Even small changes can be scary. To some employees, that includes transitioning to an online calendar. When introducing new technology to a team, there is always a challenge. There may be pushback from team members who prefer things the way they are. Others may simply be unwilling to learn at first. Here are six tips to get your whole team using an online Calendar.

Whatever barriers you face around company-wide online calendar use, know that they pale in size to the advantages of an online calendar. Here’s how to help your team see that:

1. Lead by Example

With any initiative, leading by example is key. Employees are much more likely to follow the guidance of leaders who are willing to walk through changes with them.

Leadership speaker John Maxwell put it best, “A leader is one who knows the way, goes the way, and shows the way.” By taking the plunge first, leaders show that it’s safe for others.

Start by using an online calendar yourself before ever bringing up the transition. You can use your positive experience as a selling point. When employees see you working more productively, they’ll be tempted to try an online calendar for themselves.

2. Hold a Training Meeting

One of the biggest fears employees have about new tech is that they’ll struggle to use it. On every team, some members are more tech-savvy than others. For some individuals — it’s a matter of a thinking pattern. Some want to be “done” with updating. But with tech it’s important to always present training with the excitement about the new changes — because, seriously, we will never be done updating!

Schedule a training meeting. Make sure to send everyone login information for setting up their account, as well as an agenda, two or more days before the meeting. That gives everyone a chance to play around with the tool themselves and develop a list of questions.

Remember, the most productive meetings tend to be brief. You probably won’t need a full hour to talk through a new online calendar. Keep instruction short and simple, and it will likely stick better than a long, drawn-out lecture.

Interactivity is important as well. In the meeting, show team members how you use your online calendar. Do a walkthrough before opening the floor for questions. If you can’t sincerely answer everyone’s questions within the hour, schedule a follow-up session.

3. Provide Practice Opportunities

If your team is going to be using an online calendar professionally, they’ll need to practice its key features. Let them practice on you, not their clients or each other. Also — allow that questions will come up later — and you are happy to assist them, too.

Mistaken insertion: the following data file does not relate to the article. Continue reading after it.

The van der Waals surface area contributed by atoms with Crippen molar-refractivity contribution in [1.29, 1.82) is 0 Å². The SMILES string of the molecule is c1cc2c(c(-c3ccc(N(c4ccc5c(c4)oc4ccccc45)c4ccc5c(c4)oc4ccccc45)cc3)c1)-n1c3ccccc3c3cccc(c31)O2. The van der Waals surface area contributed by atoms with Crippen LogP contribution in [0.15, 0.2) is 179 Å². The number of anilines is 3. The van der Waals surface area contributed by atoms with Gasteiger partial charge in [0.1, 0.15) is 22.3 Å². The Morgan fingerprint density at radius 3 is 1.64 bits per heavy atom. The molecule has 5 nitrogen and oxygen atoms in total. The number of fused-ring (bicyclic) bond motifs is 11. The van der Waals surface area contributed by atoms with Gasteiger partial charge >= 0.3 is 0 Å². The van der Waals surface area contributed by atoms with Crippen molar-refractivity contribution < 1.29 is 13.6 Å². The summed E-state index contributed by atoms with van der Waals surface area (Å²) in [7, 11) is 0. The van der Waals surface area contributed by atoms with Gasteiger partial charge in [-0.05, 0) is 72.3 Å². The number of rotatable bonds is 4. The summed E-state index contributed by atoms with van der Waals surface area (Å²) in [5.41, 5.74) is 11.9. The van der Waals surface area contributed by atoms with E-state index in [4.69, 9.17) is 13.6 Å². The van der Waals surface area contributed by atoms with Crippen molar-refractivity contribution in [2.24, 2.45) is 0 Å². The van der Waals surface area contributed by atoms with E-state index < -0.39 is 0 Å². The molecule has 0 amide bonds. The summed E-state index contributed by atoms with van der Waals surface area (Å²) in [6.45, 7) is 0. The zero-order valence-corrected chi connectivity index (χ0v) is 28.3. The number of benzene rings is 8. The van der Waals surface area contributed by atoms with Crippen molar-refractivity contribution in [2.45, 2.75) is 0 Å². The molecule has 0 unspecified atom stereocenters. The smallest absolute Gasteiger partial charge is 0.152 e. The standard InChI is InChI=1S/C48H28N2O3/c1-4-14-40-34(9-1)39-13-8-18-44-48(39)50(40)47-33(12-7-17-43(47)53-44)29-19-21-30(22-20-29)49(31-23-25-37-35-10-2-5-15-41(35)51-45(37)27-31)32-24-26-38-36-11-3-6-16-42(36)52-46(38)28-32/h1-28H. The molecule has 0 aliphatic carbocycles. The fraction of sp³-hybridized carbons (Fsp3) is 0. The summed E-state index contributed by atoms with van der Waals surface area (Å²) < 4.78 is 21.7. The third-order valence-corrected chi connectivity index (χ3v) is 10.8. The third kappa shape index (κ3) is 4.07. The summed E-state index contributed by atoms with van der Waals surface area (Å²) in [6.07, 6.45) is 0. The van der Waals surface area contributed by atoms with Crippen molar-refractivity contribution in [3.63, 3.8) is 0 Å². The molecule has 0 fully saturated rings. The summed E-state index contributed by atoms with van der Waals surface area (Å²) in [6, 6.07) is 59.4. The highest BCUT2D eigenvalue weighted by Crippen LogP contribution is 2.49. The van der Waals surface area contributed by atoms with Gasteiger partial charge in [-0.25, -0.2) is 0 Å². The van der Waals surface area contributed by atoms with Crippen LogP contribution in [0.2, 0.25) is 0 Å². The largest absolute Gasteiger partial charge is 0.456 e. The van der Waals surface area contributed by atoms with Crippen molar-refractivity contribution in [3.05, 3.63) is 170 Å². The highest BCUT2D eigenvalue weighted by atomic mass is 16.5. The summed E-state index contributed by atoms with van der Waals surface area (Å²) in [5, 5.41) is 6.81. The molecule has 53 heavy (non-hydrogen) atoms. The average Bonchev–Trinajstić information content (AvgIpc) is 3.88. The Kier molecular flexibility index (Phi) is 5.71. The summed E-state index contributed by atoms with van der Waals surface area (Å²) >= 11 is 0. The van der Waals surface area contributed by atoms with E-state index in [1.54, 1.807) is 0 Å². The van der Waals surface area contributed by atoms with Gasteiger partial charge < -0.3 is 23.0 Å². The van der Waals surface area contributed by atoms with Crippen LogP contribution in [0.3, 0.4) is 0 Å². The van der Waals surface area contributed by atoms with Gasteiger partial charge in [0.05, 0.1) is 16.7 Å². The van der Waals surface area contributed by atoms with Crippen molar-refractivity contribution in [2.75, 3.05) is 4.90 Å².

Ask them to schedule a meeting with you

One of the best features of an online calendar is the ability to schedule meetings and appointments directly through the app. Ask team members to add one to your calendar — no back-and-forth emails required.

  • Ask for an analytics report

Some online calendars provide time analytics, which show users how and with whom they spend their time. After team members have scheduled a few meetings, ask them to share a breakdown with you. To make the most of their online calendar, they need to understand its reporting features.

  • Challenge them to color-code

Color-coding allows you to glean information from your calendar with just a glance. Explain what different colors represent, and let them choose a scheme that makes sense to them.

4. Migrate Fun Events First

To accelerate adoption, associate your team’s online calendar with fun. Nobody wants to feel left out: Make sure they have to use their online calendar if they want to be clued into company culture events.

Once you’ve got employees using an online calendar for the fun stuff, you can start adding the not-so-fun things: Gradually pepper in projects, deadlines, and meetings. Team members will gradually become accustomed to checking their online calendar for all company happenings.

5. Make it Part of a Larger Productivity Push

If you suddenly decide everyone should start using an online calendar, team members may see it as arbitrary. Make the migration to an online calendar part of a larger initiative.

If you don’t already have a digital project management system, for example, now is a great time to get one. Especially when paired with an online calendar, project management tools improve communication and organization.

Another great productivity upgrade is an instant messaging platform. A tool like Slack can help your team get quick questions answered and stay in touch from afar. As with your online calendar, start with some “just for fun” channels to make workers want to join.

6. Highlight Non-Work Uses

Personal use is the gold standard for online calendar adoption. If you can convince your team members to use an online calendar for their personal lives, they’ll have no trouble using one in the office.

Online calendars are great for couples. When you’re traveling, for example, you may need to coordinate certain activities with your partner from afar. Many online calendars automatically account for each member’s time zone, making it easier to schedule video chats or remind your spouse when it’s time to pick up an order.

Your team is unique, but many of the challenges it faces aren’t. Entire companies exist to help leaders manage technological change. If you can get everyone using an online calendar yourself, in a few weeks, and with minimal stress, you’ve accomplished quite a bit.